garrick lee (goner4sure@yahoo.com)
Mon, 19 Mar 2001 18:01:16 -0800 (PST)


--- Federico Makabenta <yenm@iconn.com.ph> wrote:
> This is OT now. My last say is here.
>
> Back to where we started:
>
> It was the Kou carrot scene alone that was reviewed
> in Stardust - one of the
> least groundbreaking scenes in Gundam for heaven's
> sake. Imagine what kind
> of comments they would have made had they only seen
> the Final Episode of the
> battle between Neue Ziel and the Orchis.
>

well, as one of the animators so disdainfully
commented -- big battling robots and explosions aren't
her (?) cup of tea. the animator has already written
off robot anime without even knowing what it is.

>
> "they speak of weight and movement and illusion of
> life, shadows and muscle...but disney and warner
> brothers animation never had those. "
>
> A sweeping generalization at least to me.

oy, hey, they started it. :P

they should not, in my opinion, brag about something
that they themselves don't even have as consistent
standards.

>Please
> study and watch Fantasia,
> Snow White and especially Tarzan plus some other
> Disney flicks available for
> rent on a videostore. You'll find that shadows and
> muscle are definitely
> part of their repertoire. Illusion of life is too
> abstract to argue on - and
> in fact I feel this is the root of our disagreement.

well, as abet said -- what illusion of life? turning
your head while blinking 5 times and your mouth wide
open?

and i have watched a ton of disney and warner brothers
as a kid too. i really have nothing against them
(neither am i suitably impressed, as a viewer), but
when push comes to shove, when animators start
pointing fingers and spouting bullcrap about japanese
animation, i know which side of the ocean i'm taking.

 
> > sorry, i think i've been proven right. to hear
> those
> > egghead critics bash anime for its lack of
> knowledge
> > on muscles and weight is utter crap. disney drew
> > tarzan physique with as much exaggerated and
> CARTOONY
> > (mis)proportion of the human anatomy as anime
> does.
>
> Really? Try watching the Limited DVD edition of
> Tarzan and its "making of"
> sequences to show how much they've actually
> integrated human anatomy into
> him. Misproportions occured in some of the action
> scenes but that was to
> suit some of the extreme angles they took. Look at
> the Leopard sequence
> again.
>
> And don't tell me misproportions don't occur in
> anime. They do, they're in
> fact masters of cheating in animation. I think its
> more your eye got
> conditioned to watching anime as a standard form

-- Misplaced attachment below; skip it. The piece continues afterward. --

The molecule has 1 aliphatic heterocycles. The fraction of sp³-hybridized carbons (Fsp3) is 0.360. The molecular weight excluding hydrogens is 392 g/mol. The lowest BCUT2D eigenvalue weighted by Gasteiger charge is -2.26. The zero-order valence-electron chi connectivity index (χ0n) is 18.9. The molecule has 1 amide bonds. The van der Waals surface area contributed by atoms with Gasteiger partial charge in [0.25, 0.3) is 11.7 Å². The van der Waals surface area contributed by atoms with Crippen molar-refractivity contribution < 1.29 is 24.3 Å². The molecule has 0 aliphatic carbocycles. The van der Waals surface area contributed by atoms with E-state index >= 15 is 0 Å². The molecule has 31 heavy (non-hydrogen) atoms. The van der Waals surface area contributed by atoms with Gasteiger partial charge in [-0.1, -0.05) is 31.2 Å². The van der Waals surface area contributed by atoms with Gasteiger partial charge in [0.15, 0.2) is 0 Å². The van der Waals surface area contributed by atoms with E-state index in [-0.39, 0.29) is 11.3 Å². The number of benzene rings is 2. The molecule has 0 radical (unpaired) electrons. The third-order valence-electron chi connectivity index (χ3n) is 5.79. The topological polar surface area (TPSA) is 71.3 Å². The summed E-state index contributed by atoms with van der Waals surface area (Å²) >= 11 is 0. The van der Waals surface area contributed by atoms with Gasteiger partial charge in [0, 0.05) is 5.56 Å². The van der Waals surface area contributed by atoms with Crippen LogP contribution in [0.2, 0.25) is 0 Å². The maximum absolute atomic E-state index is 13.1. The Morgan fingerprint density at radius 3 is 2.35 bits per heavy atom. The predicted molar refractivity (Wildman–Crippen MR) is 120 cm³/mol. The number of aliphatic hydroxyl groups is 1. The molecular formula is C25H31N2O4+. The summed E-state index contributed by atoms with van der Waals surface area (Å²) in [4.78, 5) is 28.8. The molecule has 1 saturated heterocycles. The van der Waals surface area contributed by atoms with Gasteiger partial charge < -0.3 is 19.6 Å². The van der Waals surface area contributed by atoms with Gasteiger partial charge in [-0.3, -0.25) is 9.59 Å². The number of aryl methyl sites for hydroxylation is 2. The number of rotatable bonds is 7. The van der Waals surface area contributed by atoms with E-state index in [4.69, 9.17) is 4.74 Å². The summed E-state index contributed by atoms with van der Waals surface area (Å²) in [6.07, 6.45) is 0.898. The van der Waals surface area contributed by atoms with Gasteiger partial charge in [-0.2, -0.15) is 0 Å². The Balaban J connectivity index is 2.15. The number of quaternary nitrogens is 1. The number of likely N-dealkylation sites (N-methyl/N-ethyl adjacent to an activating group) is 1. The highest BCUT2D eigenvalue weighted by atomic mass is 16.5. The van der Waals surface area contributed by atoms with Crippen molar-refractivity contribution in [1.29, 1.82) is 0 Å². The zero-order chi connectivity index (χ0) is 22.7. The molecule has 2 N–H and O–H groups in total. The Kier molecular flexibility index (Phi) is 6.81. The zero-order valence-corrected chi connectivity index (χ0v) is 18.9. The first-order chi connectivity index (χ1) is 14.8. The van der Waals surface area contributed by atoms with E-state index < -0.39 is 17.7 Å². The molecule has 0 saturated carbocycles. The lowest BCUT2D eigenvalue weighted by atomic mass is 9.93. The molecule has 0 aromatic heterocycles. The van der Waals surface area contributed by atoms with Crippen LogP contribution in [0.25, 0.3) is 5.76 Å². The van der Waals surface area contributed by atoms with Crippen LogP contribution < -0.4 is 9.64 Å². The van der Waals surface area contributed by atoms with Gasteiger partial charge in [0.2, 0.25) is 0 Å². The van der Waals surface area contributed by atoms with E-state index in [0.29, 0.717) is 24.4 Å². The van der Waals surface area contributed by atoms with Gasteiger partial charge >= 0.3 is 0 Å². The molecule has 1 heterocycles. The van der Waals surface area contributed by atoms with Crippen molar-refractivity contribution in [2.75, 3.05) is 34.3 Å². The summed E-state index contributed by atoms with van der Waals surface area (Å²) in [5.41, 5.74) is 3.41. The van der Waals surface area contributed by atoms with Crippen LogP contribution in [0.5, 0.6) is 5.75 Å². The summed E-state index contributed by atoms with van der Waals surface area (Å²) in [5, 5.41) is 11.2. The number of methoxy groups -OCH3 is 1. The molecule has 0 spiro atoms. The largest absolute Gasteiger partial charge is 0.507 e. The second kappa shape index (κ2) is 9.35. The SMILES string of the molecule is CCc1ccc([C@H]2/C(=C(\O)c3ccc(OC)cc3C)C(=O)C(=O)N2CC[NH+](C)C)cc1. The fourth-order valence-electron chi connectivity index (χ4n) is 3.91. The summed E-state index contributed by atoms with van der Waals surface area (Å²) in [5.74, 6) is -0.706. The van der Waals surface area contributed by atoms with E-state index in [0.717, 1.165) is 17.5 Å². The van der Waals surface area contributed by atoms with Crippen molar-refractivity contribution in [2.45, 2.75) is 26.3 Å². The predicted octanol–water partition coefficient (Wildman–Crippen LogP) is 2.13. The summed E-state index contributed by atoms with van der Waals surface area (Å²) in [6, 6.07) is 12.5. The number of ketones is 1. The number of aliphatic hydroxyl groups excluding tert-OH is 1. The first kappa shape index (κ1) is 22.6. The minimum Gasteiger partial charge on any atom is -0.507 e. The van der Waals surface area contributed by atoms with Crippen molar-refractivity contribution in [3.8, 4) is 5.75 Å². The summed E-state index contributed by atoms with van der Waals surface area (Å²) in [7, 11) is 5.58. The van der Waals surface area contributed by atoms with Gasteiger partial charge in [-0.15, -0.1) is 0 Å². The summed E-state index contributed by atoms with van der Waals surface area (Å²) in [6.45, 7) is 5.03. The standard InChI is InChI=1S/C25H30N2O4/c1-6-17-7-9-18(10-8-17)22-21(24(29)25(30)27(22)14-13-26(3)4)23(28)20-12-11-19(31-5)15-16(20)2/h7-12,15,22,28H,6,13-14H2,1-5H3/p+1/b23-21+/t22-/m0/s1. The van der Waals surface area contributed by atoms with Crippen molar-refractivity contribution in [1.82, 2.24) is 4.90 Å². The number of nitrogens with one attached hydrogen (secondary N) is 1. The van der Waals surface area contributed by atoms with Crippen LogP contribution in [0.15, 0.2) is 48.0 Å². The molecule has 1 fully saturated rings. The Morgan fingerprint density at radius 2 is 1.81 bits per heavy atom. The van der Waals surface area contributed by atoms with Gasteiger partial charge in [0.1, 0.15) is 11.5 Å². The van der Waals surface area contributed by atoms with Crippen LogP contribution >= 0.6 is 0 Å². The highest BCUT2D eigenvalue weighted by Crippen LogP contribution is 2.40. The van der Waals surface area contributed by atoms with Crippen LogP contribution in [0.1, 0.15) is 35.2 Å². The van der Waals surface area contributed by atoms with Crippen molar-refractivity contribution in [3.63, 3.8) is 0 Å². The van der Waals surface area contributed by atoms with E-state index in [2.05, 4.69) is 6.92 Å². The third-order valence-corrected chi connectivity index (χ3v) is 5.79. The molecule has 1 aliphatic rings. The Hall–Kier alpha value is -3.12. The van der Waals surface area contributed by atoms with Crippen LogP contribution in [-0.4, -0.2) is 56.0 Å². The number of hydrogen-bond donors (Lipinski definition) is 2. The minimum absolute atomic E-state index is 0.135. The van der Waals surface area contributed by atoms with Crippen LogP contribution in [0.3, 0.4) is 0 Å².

> like those of the animators
> who watched what they do as a standard form. Anime
> heads are larger than
> most human heads, but why do they do it? My best
> guess is to catch the eye.

uh...are you editing what i wrote, fed? :P

i explicitly said that it's a case of the pot calling
the kettle black. meaning that i acknowledged the
exaggerations that occur in anime, and i think that
western animation honking on anime is ridiculous.

>
> > as far as weight is concerned, i've seen better
> > representations of weight in the old 80's
> NON-DISNEY
> > cartoons than disney movies (albeit some of them
> are
> > rotoscope animation...which purist animators
> probably
> > disdain...but it's not like i give a rat's
> patoot).
>
> Rotoscope ironically didn't work for LOTR movie to
> general audiences btw.

i know. i seem to be a minority. i liked rotoscope
animation a lot. talk about weight of movement and
realism of movement.

> Hmm, there must be something about eye conditioning
> to a medium - so that
> the moment you change the medium like when animated
> features with CG like
> Titan A.E. or Reboot come along, there's a process
> of familiarization before
> accepting it as standard.
>
> I think it's the same for Anime/Western animation
> conflict we're having now.
> I have heard several arguments on the Western vs.
> Anime debate before. Half
> of the evidence is bogus on both sides actually. I
> just feel its safer to
> let the audience decide where they want to stick to.

we ARE the audience. and we're voicing our choices in
no uncertain terms here. :P

>
> Besides, they only got to see three scenes. Not even
> an episode. Just three
> scenes. Let me go back to that. I'm pretty sure that
> the animators here
> aren't biased to Japanese animation in general.

well, the animators quoted in the critique sure were.
you may think it's jumping to conclusions, but i
believe it's a logical conclusion on my part. you
don't simply blast away "i don't care how many noses i
put out of joint with these comments" along with
saying how the influence of japanese animation is
deteriorating the animation standard. duh.

the animator has either seen a lot of japanese
animation or is assuming a lot and talking out of his
ass.

>The
> Disney staff have come
> out publicly in worship of Hayao Miyazaki before,
> and Disney is the industry
> standard. (still doesn't explain the Lion King's
> Ki---err--- Simba) I don't
> think these animators are any less reasonable. They
> only saw three scenes. I
> don't expect them to know all anime right?
>

right.

but it does not justify them coming up with
half-cooked ignorant criticisms like they always do.

-garr

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